A VIGILANTE group formed 230 years ago to protect people and farmers and regarded as the forerunner of the police is still going strong.
The Tanworth Association for the Prosecution of Felons, formed in 1784 when there was no established police force and crime was rife, has recently stepped up its crime watch following thefts of central heating oil from farms in Alvechurch and neighbouring areas.
still going strong it has received a number of complaints from farmers and property owners in the Alvechurch area about central heating oil being drained from tanks in outer farm buildings.
The association has been linked for many years with the Burman family, which goes back to 1415 and is one of the oldest families in Warwickshire.
Richard Burman, association treasurer, said: "We have received numerous complaints about the oil, which is quite expensive and used for heating buildings, being drained off from tanks during the night by thieves.
"We are co-operating with the police over the matter. We are also have a crime watch, with police co-operation, for our horses.”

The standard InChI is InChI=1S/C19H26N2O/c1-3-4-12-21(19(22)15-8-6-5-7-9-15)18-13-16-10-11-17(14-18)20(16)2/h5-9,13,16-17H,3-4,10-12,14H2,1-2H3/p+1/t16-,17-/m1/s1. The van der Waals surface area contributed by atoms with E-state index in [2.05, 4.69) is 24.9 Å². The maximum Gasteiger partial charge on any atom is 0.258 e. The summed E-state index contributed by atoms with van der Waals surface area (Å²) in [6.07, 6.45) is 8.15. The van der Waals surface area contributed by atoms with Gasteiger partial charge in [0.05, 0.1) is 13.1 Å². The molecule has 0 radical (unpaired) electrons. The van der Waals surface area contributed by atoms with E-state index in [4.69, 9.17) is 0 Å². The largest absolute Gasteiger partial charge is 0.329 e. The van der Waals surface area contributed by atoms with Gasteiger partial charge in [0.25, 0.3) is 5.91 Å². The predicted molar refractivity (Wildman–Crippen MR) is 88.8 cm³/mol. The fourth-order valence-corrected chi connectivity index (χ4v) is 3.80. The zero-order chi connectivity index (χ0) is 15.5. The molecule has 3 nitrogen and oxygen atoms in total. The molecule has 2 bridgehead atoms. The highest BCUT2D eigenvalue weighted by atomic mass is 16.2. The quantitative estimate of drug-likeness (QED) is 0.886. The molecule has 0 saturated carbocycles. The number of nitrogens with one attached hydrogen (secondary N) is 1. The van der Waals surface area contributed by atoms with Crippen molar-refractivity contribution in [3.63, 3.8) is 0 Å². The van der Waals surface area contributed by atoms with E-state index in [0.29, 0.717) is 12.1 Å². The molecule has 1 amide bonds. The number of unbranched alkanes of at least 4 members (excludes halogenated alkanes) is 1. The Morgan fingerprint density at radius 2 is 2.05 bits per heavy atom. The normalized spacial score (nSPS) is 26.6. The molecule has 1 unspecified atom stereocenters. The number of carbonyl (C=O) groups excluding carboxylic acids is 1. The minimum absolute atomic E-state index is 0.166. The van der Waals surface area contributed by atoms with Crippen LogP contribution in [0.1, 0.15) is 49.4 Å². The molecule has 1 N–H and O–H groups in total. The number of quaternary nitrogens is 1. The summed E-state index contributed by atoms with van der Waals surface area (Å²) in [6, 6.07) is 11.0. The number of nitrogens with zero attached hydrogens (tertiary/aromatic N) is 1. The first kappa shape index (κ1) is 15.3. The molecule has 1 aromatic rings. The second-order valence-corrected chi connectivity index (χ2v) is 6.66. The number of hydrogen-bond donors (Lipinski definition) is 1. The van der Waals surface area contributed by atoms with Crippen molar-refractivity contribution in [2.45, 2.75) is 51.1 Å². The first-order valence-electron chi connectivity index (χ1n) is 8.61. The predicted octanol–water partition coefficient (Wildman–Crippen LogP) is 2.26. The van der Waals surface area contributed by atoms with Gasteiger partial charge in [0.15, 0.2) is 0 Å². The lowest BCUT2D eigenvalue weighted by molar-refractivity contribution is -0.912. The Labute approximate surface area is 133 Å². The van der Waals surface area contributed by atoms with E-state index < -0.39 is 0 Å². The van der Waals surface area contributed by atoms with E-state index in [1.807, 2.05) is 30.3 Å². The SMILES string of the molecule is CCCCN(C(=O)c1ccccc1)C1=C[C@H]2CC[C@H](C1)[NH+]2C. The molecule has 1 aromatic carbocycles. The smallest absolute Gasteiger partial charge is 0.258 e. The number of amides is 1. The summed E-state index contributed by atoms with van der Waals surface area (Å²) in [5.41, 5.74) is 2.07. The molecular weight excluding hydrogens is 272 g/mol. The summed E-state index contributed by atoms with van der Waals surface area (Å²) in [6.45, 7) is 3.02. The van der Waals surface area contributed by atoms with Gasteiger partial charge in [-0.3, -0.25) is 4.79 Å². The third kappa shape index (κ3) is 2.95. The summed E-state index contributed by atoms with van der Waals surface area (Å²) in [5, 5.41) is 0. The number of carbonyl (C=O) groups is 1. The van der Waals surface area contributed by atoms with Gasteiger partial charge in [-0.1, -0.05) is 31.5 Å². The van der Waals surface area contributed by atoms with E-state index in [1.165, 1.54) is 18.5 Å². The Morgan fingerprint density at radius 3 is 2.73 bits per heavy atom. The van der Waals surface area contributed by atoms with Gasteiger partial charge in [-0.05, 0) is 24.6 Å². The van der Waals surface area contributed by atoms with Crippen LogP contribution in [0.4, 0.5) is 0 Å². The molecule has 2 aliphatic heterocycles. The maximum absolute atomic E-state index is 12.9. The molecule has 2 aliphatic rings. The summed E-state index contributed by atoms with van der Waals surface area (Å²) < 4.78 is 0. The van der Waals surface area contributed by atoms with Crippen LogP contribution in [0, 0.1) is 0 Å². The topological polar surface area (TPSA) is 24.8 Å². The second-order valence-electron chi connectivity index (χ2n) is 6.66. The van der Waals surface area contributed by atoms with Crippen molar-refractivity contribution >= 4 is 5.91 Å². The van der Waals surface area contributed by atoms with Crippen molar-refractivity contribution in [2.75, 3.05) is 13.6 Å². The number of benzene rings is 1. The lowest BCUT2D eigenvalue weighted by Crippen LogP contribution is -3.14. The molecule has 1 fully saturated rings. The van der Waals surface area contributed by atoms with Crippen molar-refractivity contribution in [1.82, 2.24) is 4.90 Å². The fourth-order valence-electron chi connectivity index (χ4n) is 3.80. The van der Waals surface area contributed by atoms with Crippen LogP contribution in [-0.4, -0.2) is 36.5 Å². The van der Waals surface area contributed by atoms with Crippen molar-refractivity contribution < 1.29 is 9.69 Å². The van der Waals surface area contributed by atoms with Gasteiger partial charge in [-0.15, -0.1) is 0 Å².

Backed by landowners and farmers the group enforced its own law and brought offenders before local courts, primarily to protect local people and farmers.
Members quickly point out that the association these days no longer operates as a law enforcement group, but still pays reward money leading to convictions.
Incredibly, posters which have not changed for more than 200 years, are still put up once a year in the Alvechurch area saying that the group provides rewards “for informers, pursuers and apprehenders or persons guilty of offences against the person or property of members of the above association".
The last member rewarded was given the princely sum of five pounds five shillings (£5 and 50p) after he spotted three youths stealing manhole covers. The culprit was prosecuted at Redditch Magistrates Court.
Association chairman John Burman said it had been the tradition for more than 200 years to publish the posters every year in old money which was considered a lot in those days.
He said things were virtually unchanged where the posters were concerned.
“We have 172 members and we still pay rewards leading to the conviction of offenders,” he said.
”The last award was made two years ago after an association member helped to convict a thief. "
The Tanworth Association for the Prosecution of Felons is holding its annual dinner and meeting at Kings Norton Golf Club, Alvechurch on May 1 with most of its 172 members expected to attend.